After spending some time as a stage actor, Lester obtained his first minor film role in the 1934 quota quickie The Girl in the Flat . His performance was noticed and a good career opportunity presented itself straight away when he was offered the male romantic lead in To Be a Lady , opposite Chili Bouchier, one of Britain's top female stars of the time. Far from a quota quickie, this was a quality production with a generous budget, but failed to perform as well as expected at the box-office. This was followed by another romantic lead, this time with Valerie Hobson, in Badger's Green , a film in which cricket played a major part and which was praised for its "Englishness". Both of these films are believed lost, but are deemed of great interest by the British Film Institute and are both included on its "75 Most Wanted" list of missing British feature films. [4]

The Girl in the Flat is a 1934 British crime film directed by Redd Davis and starring Stewart Rome, Belle Chrystall, Vera Bogetti and Noel Shannon. Its plot concerns a barrister's fiancée who is blackmailed over an alleged murder.

<i>To Be a Lady</i> 1934 British romance drama film directed by George King

To Be a Lady is a 1934 British romance drama, directed and produced by George King, and starring Chili Bouchier and Bruce Lester. The film is the first screen editing credit of American film editor Elmo Williams.

Chili Bouchier British actress

Dorothy Irene "Chili" Bouchier was an English film actress who achieved success during the silent film era, and went on to many screen appearances with the advent of sound films, before progressing to theatre later in her career.

Lester's career then began to stagnate. The most enduring British film in which he appeared was Death at Broadcasting House , also from 1934, although his role was relatively minor. The next few years were spent toiling mainly in low-budget programmes, often in insignificant roles. Things took an upturn in 1938, when he was signed to Teddington Studios, the British division of Warner Brothers. He was promptly sent to the US, where he was cast in the James Cagney vehicle Boy Meets Girl . He was then signed to a three-year Hollywood contract, reportedly at Cagney's urging. [2] One of his first Hollywood assignments was the high-profile historical drama If I Were King .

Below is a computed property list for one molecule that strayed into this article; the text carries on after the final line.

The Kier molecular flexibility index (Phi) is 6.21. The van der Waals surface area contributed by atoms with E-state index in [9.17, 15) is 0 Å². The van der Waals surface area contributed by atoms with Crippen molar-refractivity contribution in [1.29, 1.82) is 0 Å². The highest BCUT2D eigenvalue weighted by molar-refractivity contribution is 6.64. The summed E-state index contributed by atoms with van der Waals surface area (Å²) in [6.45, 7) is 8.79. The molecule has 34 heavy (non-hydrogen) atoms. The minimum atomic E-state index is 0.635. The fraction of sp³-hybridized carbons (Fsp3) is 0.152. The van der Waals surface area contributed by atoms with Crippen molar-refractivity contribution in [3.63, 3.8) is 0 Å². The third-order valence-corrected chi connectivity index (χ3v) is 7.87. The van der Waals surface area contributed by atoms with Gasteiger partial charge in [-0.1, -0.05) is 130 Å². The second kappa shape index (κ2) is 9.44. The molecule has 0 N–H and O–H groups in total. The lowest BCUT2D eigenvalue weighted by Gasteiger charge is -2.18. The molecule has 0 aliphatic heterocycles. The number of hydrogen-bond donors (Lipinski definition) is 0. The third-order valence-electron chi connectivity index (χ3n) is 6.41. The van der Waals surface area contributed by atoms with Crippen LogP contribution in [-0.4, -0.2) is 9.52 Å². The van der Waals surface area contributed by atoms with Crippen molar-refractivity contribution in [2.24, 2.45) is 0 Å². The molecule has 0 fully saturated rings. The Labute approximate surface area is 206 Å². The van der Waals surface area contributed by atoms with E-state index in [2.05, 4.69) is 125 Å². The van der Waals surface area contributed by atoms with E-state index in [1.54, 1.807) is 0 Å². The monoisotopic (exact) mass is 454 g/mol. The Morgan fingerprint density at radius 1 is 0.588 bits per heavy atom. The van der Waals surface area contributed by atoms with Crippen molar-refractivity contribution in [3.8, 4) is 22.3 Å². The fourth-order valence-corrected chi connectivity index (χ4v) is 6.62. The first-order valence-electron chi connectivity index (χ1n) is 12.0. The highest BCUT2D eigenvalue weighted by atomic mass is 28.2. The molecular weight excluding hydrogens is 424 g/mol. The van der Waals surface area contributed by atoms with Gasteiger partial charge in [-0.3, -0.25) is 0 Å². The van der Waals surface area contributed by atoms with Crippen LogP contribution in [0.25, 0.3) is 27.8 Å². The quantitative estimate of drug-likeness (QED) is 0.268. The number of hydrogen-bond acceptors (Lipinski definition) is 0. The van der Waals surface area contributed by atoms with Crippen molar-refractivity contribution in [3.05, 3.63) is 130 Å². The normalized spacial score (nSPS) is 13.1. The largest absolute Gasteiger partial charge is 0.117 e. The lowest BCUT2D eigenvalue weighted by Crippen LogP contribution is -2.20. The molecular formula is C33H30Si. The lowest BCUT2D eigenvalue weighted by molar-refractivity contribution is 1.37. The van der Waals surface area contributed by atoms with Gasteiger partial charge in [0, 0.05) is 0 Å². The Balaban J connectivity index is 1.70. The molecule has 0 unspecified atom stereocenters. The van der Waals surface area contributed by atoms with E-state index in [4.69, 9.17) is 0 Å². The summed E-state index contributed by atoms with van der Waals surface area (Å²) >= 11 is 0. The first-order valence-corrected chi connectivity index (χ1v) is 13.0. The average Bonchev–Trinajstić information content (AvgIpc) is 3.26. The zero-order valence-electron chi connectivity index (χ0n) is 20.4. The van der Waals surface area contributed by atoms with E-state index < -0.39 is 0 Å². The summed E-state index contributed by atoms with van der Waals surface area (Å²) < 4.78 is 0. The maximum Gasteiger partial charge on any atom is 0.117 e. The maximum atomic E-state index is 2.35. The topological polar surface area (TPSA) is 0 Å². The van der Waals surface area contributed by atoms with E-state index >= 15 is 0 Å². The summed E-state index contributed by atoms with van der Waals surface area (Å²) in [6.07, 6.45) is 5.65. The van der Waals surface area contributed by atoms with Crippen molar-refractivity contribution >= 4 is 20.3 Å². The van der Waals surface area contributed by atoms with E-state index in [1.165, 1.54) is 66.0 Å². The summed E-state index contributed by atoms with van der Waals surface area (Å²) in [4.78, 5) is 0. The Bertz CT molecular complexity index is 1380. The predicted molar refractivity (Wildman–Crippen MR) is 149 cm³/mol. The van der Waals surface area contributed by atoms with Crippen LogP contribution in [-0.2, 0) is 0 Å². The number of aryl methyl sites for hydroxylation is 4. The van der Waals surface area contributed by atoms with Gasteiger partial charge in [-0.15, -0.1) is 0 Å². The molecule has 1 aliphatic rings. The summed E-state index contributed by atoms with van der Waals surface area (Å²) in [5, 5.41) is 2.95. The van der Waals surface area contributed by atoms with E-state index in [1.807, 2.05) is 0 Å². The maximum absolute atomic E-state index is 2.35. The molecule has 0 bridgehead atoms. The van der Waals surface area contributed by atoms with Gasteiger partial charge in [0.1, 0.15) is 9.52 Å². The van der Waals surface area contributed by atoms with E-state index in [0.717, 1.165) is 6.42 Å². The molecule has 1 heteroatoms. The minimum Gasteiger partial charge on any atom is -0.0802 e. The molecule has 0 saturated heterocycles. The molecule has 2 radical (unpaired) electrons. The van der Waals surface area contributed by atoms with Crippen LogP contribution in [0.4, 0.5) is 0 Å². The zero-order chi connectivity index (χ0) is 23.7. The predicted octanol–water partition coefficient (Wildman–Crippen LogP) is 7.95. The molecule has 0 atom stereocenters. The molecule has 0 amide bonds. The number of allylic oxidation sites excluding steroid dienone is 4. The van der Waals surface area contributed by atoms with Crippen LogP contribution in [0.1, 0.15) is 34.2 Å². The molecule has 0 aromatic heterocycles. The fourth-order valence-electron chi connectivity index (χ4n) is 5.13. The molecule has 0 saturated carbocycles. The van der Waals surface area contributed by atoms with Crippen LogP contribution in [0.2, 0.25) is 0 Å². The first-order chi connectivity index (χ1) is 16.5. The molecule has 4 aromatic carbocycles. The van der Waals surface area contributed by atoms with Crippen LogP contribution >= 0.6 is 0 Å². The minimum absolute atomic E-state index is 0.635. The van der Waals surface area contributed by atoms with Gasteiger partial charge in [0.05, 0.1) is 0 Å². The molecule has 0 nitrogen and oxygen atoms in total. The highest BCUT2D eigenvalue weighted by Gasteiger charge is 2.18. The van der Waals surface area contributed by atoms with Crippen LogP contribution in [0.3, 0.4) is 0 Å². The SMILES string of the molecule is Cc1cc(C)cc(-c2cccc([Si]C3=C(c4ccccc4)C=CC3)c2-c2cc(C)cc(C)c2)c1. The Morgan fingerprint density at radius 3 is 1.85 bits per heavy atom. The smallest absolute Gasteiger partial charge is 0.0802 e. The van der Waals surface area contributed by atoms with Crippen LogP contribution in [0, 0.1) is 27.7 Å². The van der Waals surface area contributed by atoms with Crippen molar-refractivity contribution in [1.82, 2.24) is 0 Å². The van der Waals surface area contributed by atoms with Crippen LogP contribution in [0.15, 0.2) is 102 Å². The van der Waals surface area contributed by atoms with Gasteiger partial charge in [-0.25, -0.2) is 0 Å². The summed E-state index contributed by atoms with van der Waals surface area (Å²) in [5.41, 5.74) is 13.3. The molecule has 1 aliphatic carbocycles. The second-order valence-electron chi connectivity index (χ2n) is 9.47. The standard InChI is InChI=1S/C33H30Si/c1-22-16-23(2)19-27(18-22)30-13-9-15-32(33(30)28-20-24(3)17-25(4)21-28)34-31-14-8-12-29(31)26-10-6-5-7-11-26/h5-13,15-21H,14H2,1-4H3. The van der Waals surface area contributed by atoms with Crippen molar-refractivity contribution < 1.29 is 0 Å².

<i>Death at Broadcasting House</i> 1934 British mystery film directed by Reginald Denham

Death at Broadcasting House, also known as Death at a Broadcast, is a 1934 British mystery film directed by Reginald Denham and starring Ian Hunter, Austin Trevor, Henry Kendall, and Jack Hawkins.

Teddington Studios

Teddington Studios was a large British television studio in Teddington, London Borough of Richmond upon Thames, providing studio facilities for programmes airing on the BBC, ITV, Channel 4, Channel 5, Sky1 and others. The complex also provided studio space for channel continuity. The site was run by the Pinewood Studios Group.

James Cagney American actor and dancer

James Francis Cagney Jr. was an American actor and dancer, both on stage and in film. Known for his consistently energetic performances, distinctive vocal style, and deadpan comic timing, he won acclaim and major awards for a wide variety of performances. He is best remembered for playing multifaceted tough guys in films such as The Public Enemy (1931), Taxi! (1932), Angels with Dirty Faces (1938), and White Heat (1949), finding himself typecast or limited by this reputation earlier in his career. In 1999, the American Film Institute ranked him eighth among its list of greatest male stars of the Golden Age of Hollywood. Orson Welles said of Cagney, "[he was] maybe the greatest actor who ever appeared in front of a camera". Stanley Kubrick considered him to be one of the best actors in history.

1940s and 1950s

Lester's film career hit its peak in the early 1940s, beginning with the role of Mr. Bingley in the 1940 adaptation of Pride and Prejudice , followed by landing a plum role in the Bette Davis classic The Letter . Lester and Davis shared some crucial scenes in the film, and it was soon being reported that Davis was very taken by the handsome young Englishman, going out of her way to help him and put him at his ease on set. It is generally believed that a brief relationship of some description developed between the two, although nothing came of it. Writer Jerry Asher, a long-time friend of Davis, recalled: "She found Bruce attractive and sweet, but he was a bit tame for her speed." [5]

<i>Pride and Prejudice</i> (1940 film) 1940 film by Robert Zigler Leonard